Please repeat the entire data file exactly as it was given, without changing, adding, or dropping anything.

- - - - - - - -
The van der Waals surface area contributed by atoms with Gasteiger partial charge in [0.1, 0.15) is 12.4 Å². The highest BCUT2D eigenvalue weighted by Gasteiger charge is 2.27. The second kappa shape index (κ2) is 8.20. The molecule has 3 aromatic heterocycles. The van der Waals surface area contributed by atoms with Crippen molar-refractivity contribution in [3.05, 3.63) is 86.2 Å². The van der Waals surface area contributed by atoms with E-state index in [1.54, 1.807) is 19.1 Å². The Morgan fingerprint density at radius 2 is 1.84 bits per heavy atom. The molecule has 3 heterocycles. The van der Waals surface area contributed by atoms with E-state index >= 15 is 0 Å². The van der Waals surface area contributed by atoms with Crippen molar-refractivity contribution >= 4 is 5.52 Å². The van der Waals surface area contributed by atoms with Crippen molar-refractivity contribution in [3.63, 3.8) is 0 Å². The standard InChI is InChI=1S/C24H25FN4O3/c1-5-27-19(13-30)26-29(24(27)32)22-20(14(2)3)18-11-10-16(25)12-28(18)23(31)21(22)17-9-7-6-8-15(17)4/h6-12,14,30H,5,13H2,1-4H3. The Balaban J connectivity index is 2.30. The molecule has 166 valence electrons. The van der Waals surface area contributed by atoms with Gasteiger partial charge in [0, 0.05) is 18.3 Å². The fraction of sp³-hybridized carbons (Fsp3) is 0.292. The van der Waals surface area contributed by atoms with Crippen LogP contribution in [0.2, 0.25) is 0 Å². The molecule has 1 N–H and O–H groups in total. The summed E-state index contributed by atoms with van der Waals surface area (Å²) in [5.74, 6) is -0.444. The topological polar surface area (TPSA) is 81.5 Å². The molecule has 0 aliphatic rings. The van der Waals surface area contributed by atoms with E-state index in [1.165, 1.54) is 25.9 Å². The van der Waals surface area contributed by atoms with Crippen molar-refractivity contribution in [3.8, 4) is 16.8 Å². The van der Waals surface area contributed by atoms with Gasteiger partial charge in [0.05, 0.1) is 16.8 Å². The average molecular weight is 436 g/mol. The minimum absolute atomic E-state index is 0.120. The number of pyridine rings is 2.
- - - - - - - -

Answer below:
The van der Waals surface area contributed by atoms with Gasteiger partial charge in [0.1, 0.15) is 12.4 Å². The highest BCUT2D eigenvalue weighted by Gasteiger charge is 2.27. The second kappa shape index (κ2) is 8.20. The molecule has 3 aromatic heterocycles. The van der Waals surface area contributed by atoms with Crippen molar-refractivity contribution in [3.05, 3.63) is 86.2 Å². The van der Waals surface area contributed by atoms with E-state index in [1.54, 1.807) is 19.1 Å². The Morgan fingerprint density at radius 2 is 1.84 bits per heavy atom. The molecule has 3 heterocycles. The van der Waals surface area contributed by atoms with E-state index >= 15 is 0 Å². The van der Waals surface area contributed by atoms with Crippen molar-refractivity contribution >= 4 is 5.52 Å². The van der Waals surface area contributed by atoms with Crippen molar-refractivity contribution in [3.63, 3.8) is 0 Å². The standard InChI is InChI=1S/C24H25FN4O3/c1-5-27-19(13-30)26-29(24(27)32)22-20(14(2)3)18-11-10-16(25)12-28(18)23(31)21(22)17-9-7-6-8-15(17)4/h6-12,14,30H,5,13H2,1-4H3. The Balaban J connectivity index is 2.30. The molecule has 166 valence electrons. The van der Waals surface area contributed by atoms with Gasteiger partial charge in [0, 0.05) is 18.3 Å². The fraction of sp³-hybridized carbons (Fsp3) is 0.292. The van der Waals surface area contributed by atoms with Crippen LogP contribution in [0.2, 0.25) is 0 Å². The molecule has 1 N–H and O–H groups in total. The summed E-state index contributed by atoms with van der Waals surface area (Å²) in [5.74, 6) is -0.444. The topological polar surface area (TPSA) is 81.5 Å². The molecule has 0 aliphatic rings. The van der Waals surface area contributed by atoms with E-state index in [1.165, 1.54) is 25.9 Å². The van der Waals surface area contributed by atoms with Crippen molar-refractivity contribution in [3.8, 4) is 16.8 Å². The van der Waals surface area contributed by atoms with Gasteiger partial charge in [0.05, 0.1) is 16.8 Å². The average molecular weight is 436 g/mol. The minimum absolute atomic E-state index is 0.120. The number of pyridine rings is 2.